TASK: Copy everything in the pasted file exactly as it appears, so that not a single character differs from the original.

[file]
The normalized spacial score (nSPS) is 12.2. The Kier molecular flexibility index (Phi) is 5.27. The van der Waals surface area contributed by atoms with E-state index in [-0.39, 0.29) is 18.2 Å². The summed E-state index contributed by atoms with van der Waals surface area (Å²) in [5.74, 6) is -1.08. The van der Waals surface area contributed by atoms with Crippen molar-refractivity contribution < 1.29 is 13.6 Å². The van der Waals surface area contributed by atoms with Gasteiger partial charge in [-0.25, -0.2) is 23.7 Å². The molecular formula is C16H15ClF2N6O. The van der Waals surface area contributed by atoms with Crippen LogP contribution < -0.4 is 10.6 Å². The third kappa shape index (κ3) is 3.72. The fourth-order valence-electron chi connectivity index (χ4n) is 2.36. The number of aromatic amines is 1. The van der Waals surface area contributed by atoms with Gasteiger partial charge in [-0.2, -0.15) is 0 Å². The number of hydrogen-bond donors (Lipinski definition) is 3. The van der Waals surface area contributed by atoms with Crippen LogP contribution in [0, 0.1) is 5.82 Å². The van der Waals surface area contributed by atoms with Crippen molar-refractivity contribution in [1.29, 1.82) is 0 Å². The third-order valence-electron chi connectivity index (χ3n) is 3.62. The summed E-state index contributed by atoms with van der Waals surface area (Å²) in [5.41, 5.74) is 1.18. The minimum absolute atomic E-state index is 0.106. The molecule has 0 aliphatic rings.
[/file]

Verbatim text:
The normalized spacial score (nSPS) is 12.2. The Kier molecular flexibility index (Phi) is 5.27. The van der Waals surface area contributed by atoms with E-state index in [-0.39, 0.29) is 18.2 Å². The summed E-state index contributed by atoms with van der Waals surface area (Å²) in [5.74, 6) is -1.08. The van der Waals surface area contributed by atoms with Crippen molar-refractivity contribution < 1.29 is 13.6 Å². The van der Waals surface area contributed by atoms with Gasteiger partial charge in [-0.25, -0.2) is 23.7 Å². The molecular formula is C16H15ClF2N6O. The van der Waals surface area contributed by atoms with Crippen LogP contribution < -0.4 is 10.6 Å². The third kappa shape index (κ3) is 3.72. The fourth-order valence-electron chi connectivity index (χ4n) is 2.36. The number of aromatic amines is 1. The van der Waals surface area contributed by atoms with Gasteiger partial charge in [-0.2, -0.15) is 0 Å². The number of hydrogen-bond donors (Lipinski definition) is 3. The van der Waals surface area contributed by atoms with Crippen LogP contribution in [0, 0.1) is 5.82 Å². The van der Waals surface area contributed by atoms with Crippen molar-refractivity contribution in [1.29, 1.82) is 0 Å². The third-order valence-electron chi connectivity index (χ3n) is 3.62. The summed E-state index contributed by atoms with van der Waals surface area (Å²) in [5.41, 5.74) is 1.18. The minimum absolute atomic E-state index is 0.106. The molecule has 0 aliphatic rings.